Wednesday, January 12, 2011

How CMA can attract more investors

LIVING in the shadow of a famous parent or sibling presents several problems, not least the need to work harder to prove oneself. Unfortunately, this may be the situation CapitaMalls Asia (CMA) is now in.

CMA has been ticking all the right boxes, but investors are still giving it the cold shoulder. One possible explanation is that it is just more compelling for them to buy into its parent CapitaLand or another of the group's unit, CapitaMall Trust (CMT).

Last Tuesday, CMA said it would commit around $2 billion in new projects this year, after investing a similar amount last year. In China alone, it aims to have some 100 malls in the next three to five years, almost double the 53 it now has.

A few days later, the mall developer unveiled plans to raise up to $200 million through a bond offer to fund investments.

Despite the publicity, investors remained pretty unmoved. A day after the $2 billion announcement, CMA's share price rose three cents to hit $1.90. But it has since drifted back down, ending at $1.88 yesterday. This is 11 per cent below its listing price of $2.12. For more than a month, CMA's share price has hovered below $2. It hit a year-low of $1.84 last December.

The languid stockmarket performance is puzzling for a company with a sound brand name, a clear focus on the retail property sector, and a lot of business in fast growing China.

Then again, CMA's parent CapitaLand has most of these qualities too. CapitaLand owns a 65.5 per cent stake in CMA, giving its shareholders meaningful exposure to the retail sector. It also has a considerable presence in China through its residential and hospitality arms.

CapitaLand stands out even more at this point in the economic cycle because of its office and hospitality businesses. These two sectors have gained favour because analysts see them as key beneficiaries of sustained economic growth.

If CapitaLand appeals to investors who like the growth story, then CMT attracts those who prefer stability. The real estate investment trust - which CMA owns 29.8 per cent of - offers not just pure exposure to the retail sector but also regular distributions, at a time when bad economic news still lurks behind every other corner. It looks as if CMA is caught between CapitaLand and CMT, in the middle of the growth-stability spectrum.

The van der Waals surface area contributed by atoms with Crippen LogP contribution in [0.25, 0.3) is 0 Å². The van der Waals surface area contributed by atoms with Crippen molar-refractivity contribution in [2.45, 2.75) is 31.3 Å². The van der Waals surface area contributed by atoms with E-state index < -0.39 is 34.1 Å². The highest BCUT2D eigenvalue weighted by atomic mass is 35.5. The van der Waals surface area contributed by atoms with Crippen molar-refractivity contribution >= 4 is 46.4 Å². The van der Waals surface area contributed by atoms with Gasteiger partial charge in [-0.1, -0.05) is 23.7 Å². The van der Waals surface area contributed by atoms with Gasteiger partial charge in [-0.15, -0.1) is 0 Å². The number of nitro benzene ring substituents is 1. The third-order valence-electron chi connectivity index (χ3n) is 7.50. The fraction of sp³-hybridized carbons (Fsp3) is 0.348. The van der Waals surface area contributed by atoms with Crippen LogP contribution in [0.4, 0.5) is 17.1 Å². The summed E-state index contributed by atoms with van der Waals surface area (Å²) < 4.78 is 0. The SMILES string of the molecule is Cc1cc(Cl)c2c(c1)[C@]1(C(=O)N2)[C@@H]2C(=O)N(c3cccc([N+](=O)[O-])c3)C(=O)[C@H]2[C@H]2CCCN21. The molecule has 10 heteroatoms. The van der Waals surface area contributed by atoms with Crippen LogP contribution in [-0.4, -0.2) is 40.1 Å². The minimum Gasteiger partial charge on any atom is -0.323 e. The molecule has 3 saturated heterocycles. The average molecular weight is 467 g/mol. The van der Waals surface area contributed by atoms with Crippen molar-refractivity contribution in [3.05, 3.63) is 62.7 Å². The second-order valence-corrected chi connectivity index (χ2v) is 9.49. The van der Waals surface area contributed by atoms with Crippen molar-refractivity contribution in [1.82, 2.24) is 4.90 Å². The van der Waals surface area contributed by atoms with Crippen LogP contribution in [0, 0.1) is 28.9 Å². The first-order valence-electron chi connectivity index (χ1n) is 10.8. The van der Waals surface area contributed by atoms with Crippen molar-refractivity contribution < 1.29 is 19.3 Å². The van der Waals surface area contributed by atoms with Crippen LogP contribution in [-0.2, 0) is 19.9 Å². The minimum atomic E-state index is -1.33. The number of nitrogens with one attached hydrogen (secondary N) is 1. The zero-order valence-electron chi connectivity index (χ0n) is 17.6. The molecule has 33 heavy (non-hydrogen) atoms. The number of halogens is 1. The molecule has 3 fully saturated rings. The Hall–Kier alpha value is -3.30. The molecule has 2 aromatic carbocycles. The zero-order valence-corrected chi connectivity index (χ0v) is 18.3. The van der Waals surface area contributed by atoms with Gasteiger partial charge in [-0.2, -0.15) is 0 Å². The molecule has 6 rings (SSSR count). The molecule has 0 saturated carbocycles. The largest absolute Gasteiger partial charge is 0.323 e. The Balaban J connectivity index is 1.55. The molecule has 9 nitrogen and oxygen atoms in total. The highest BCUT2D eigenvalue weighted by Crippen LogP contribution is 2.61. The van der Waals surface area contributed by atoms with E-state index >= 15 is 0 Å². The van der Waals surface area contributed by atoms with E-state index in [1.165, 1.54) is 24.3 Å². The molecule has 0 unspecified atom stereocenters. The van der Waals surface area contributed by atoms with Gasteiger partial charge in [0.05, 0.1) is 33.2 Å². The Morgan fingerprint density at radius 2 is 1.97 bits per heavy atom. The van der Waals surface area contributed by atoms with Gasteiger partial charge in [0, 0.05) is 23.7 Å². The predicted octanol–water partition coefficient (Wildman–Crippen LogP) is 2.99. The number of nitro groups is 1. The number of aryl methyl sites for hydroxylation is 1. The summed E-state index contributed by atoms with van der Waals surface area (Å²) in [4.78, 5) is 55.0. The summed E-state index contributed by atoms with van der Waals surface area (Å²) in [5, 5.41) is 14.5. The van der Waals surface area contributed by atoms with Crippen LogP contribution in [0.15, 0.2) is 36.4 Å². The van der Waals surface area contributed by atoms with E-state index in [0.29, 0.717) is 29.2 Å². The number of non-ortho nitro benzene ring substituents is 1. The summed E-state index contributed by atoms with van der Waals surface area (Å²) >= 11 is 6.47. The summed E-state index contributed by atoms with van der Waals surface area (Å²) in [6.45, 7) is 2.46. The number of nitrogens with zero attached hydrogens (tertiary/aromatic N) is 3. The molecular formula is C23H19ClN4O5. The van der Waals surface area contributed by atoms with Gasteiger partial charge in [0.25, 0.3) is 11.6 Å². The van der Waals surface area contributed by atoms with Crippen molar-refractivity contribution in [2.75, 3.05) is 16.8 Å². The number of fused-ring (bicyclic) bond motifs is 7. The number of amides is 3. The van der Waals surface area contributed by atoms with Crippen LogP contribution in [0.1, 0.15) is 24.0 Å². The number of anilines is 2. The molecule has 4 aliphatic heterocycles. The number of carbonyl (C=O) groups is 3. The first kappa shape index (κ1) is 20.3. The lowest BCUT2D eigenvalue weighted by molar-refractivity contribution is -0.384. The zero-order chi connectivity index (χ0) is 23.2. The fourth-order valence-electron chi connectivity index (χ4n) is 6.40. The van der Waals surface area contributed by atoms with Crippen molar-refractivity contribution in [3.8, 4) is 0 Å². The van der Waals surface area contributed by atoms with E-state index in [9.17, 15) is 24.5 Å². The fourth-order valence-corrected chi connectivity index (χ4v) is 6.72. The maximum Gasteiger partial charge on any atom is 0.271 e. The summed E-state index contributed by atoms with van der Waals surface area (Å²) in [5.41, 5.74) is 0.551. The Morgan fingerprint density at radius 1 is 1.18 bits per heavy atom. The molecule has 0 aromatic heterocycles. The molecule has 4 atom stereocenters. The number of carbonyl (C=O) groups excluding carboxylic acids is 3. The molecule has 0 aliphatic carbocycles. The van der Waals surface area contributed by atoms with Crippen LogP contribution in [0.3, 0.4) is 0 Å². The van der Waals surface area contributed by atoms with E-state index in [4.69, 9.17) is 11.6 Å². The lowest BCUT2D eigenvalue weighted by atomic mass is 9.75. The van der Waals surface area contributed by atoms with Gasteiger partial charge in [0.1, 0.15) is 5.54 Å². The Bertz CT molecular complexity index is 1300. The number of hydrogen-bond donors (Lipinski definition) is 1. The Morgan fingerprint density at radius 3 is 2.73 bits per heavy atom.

There is one way out of this situation. This is for CapitaLand to pare its stake in CMA. Investors might be more persuaded to put their money in CMA if CapitaLand's performance was less tied to it, reducing the overlap in exposure.

Of course, investors could be staying away from CMA for other reasons. Perhaps they are eyeing quicker returns.

Although CMA has been committing big sums of money to new projects, it will not see significant returns until years later. It typically takes two to three years for construction on fresh sites to complete, and another two to three years for income streams to stabilise, before malls can be ready for divestment.

In this way, CMA's business model is quite unlike that of a residential developer. The latter can launch apartments for sale less than a year after buying a site, and start recognising contributions soon after.

Some investors might even think that CMA is not deploying its capital fast enough. As at the third quarter last year, its cash and undrawn facilities added up to over $2 billion. Although the group spent over $700 million acquiring assets towards end-2010, there is still quite a sum left.

On top of that, CMA's coffers could soon gain up to $200 million from the bond offer. Idle cash earns little returns, and the clock is ticking.

It will take time for the results of CMA's latest forays to show. Until then, what it could do to attract more investor attention is, perhaps, to distinguish itself further from other members of the CapitaLand family.

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